BERLIN — During the closing statements at Monday’s Berlin Town Council meeting, Councilwoman Lisa Hall expressed her deep concern about the size and scope of the heroin problem on the peninsula. Her comments mirrored concerns that have been voiced regionally and nationally for the past few years.
“As a mother and a grandmother I am terrified.” Hall said, “This is an unusual area to raise children. I am really concerned we will lose a lot of local children this summer. Everyone wants to look the other way, but this heroin problem isn’t going away.”
Berlin Police Chief Arnold Downing also brought heroin up in his departmental report, making the Mayor and Council aware that Berlin police officers have been trained in the use of the heroin antidote pens “narcan”.
“There has been a rise in drug overdoses, specifically the last three weeks in the tri-county, we’ve moved forward as an agency and trained our officers and agents in the field in the use of the narcan antidote,” said Downing.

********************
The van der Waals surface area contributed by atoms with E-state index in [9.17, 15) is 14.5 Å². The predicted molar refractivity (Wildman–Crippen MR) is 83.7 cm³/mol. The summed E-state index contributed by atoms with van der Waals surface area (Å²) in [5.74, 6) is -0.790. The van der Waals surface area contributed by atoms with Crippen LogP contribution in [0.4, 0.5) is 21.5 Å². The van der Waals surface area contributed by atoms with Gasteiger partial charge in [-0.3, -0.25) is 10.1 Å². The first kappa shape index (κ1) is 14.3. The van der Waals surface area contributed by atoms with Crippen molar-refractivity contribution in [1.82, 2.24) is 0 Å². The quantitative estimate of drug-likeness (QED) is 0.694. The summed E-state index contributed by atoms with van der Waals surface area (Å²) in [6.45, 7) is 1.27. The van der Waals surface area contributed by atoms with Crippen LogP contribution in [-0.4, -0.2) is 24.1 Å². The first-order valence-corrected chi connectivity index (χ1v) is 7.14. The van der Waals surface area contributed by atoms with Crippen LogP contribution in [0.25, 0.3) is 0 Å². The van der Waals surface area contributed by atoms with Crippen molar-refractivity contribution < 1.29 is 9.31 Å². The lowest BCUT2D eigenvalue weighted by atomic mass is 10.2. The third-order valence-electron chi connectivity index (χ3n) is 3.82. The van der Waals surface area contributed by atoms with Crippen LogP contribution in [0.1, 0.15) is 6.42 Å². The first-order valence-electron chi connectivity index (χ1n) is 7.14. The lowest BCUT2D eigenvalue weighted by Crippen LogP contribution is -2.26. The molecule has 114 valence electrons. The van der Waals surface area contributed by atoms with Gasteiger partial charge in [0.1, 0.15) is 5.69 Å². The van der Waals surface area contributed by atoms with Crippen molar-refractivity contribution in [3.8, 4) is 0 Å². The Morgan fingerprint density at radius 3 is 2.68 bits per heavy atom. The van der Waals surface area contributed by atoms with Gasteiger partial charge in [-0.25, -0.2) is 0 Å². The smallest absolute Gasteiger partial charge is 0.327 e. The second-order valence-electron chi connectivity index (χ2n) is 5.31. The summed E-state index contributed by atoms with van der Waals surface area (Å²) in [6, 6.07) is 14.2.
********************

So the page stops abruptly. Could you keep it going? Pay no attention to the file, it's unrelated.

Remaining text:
Downing explained that these antidote pens can temporarily reverse the symptoms of an opiate overdose and have the potential to save countless lives as the nation and the eastern shore continues to battle the opioid epidemic.
Heidi McNeely, a local woman with first-hand experience of the terrible impacts opiod addiction can have on a family, has started a new support group for those affected by opiate addiction.
McNeely is looking to use her knowledge, perspective and experience to help others overcome their dependency.
The Worcester County Warriors Against Opiate Addiction will hold its first meeting Thursday, April 7 at the Ocean Pines Library at 6:30 p.m. The public is invited to attend.
McNeely’s son has struggled with heroin addiction and was arrested in 2014. As the size of the heroin problem grows on the Eastern Shore, McNeely hopes this group will help families who find themselves in this position with the knowledge of how to proceed.